Most of us have experienced a “less than stable” employee during the course of our career(s). You know the type I’m talking about. At the risk of getting myself in trouble, allow me to generalize the traits associated with these types of folks. They tend to be unable to manage stress/crisis, are almost always narcissistic, almost never to blame for any mistake. They tend to believe that they are extremely well respected by their peers and strive to form a “pet” bond with senior leadership – those that they believe are smart enough to truly understand his/her genius. Finally, in my experience, they are almost always extremely highly educated – the majority of which have at least a Masters degree and many a PhD in something (though rarely related to the actual job they perform).
So it is with this as the backdrop that I share my experience in terminating one such employee, who I will name Sybil. Both because it is highly appropriate as well as fictitious.
Sybil had worked on a government contract for many years. While possessing a PhD, her job was to provide mid-level budget analysis – technically well below her knowledge/skill level. Like most folks of her ilk, she likely took this job for one simple reason – to be recognized as the “cream of the crop” relative to her peers – many of which did not even have a Bachelors degree.
Given the growing nature of the contract, it was determined that an on-site company Task Lead was required to support the staff. The contract Program Manager (PM) selected an employee who was extremely well suited/positioned for this role and was well respected by her client(s). The problem was, it wasn’t Sybil. Upon notifying the team of the new Task Lead’s role – which included having on-site staff report to her for all company/administrative issues (amongst other things), Sybil began “acting out.” There had never been personnel issues on the contract since its inception. This began to change. Suddenly there were communication issues, Task management issues, client issues, etc. All of which were created by Sybil. You know what they say “Show me a great firefighter and I’ll show you an arsonist.” Nothing could be truer. Those who are first to identify and highlight crisis and then single-handedly attempt to resolve it, are almost always the true source of the “fire.” This was certainly the case with Sybil.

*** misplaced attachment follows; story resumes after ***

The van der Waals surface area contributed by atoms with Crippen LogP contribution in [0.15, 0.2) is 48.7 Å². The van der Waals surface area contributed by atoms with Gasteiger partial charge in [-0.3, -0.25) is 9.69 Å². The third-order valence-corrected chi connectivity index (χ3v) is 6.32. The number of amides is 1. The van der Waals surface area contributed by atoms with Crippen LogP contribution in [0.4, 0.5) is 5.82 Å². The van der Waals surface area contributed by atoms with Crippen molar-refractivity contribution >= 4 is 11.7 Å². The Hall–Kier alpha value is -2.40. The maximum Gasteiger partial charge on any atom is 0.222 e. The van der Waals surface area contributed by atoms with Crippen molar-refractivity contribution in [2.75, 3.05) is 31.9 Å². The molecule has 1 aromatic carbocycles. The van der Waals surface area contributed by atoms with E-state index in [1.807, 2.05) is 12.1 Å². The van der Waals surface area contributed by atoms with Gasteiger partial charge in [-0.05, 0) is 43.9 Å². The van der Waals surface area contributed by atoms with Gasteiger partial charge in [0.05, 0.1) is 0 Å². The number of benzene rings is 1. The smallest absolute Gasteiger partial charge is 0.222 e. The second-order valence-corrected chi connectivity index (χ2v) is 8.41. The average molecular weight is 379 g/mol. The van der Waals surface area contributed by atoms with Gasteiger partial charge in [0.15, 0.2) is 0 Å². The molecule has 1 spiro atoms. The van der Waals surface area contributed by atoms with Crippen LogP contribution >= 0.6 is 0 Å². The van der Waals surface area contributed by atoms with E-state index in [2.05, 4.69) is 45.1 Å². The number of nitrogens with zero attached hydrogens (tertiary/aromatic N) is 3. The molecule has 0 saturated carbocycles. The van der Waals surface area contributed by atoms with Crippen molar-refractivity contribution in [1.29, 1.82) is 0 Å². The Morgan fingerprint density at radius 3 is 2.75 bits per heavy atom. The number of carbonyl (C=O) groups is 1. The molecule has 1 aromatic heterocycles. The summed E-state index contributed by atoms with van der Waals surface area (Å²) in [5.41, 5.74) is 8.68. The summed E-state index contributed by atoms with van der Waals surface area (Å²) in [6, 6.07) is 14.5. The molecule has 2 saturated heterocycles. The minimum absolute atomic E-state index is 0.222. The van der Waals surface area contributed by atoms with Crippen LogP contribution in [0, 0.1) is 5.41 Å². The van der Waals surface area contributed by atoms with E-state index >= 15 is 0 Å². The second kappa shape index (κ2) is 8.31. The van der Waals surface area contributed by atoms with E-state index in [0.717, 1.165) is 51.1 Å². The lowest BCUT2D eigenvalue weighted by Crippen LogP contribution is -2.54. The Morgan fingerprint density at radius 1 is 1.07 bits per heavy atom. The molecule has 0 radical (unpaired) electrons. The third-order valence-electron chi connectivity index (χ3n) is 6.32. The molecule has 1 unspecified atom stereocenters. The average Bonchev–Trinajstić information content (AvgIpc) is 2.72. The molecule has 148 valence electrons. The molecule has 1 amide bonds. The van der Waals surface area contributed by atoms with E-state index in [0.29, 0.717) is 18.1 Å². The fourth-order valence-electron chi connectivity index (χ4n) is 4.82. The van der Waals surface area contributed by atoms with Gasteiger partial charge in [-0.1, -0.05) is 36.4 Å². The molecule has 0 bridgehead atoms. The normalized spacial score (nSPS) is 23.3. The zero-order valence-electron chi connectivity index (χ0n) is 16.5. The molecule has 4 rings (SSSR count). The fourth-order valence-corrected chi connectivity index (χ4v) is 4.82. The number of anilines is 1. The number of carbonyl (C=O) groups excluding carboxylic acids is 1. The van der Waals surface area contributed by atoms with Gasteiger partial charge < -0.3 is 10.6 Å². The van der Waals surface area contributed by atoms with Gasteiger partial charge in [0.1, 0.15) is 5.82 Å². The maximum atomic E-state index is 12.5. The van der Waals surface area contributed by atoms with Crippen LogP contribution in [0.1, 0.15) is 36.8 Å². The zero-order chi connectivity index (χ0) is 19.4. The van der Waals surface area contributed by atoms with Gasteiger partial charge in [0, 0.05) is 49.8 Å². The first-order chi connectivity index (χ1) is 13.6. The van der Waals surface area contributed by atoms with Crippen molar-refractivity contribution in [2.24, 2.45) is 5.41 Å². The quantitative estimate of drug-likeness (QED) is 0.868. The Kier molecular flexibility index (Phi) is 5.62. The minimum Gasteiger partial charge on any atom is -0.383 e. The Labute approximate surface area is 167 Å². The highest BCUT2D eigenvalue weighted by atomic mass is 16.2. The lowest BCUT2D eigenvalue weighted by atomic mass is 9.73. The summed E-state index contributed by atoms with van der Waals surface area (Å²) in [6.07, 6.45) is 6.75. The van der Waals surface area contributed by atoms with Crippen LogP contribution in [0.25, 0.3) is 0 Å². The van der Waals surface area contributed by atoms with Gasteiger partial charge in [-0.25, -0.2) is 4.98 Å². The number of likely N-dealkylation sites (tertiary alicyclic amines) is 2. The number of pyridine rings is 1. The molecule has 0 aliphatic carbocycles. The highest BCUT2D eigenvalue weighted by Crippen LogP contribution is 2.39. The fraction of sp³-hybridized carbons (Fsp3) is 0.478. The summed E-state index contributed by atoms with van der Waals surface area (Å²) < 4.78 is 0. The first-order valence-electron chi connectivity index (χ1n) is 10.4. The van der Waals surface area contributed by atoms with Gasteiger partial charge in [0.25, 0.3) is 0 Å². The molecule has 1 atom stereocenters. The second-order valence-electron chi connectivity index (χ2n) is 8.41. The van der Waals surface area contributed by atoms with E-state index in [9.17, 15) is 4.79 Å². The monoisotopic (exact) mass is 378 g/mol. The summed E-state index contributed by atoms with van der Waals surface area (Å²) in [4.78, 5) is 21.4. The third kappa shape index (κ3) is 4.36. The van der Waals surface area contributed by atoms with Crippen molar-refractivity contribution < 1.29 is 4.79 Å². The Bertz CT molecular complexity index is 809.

Sybil’s PM attempted several times to talk with her – explaining why the decision was made to select the other employee as the Task Lead, and asking her to do her best to get along and perhaps even mentor the young Task Lead. Despite his greatest efforts, Sybil just could not make it work. Finally, a meeting with the company President was required – one last ditch effort to resolve the growing contract issues - the majority of which were directly related to Sybil. When hearing of the meeting, Sybil called the president and – in the most professional, collegial and gentle way possible – explained that she was committed to resolving this situation no matter what it took.
Upon entering the room, Sybil glanced around and saw the PM, the President, and the HR Director. Now, it is generally understood that when a meeting includes these types of folks, things are serious. With this understanding, one would think that being on your “best behavior” is a must. Well, Sybil was not just anyone. After describing the purpose of the meeting the president explained that the company’s number one objective was to “seek first to understand” in the interest of fairness, and that he wanted her to tell her side of the story. This is where the name “Sybil” becomes more than just a name.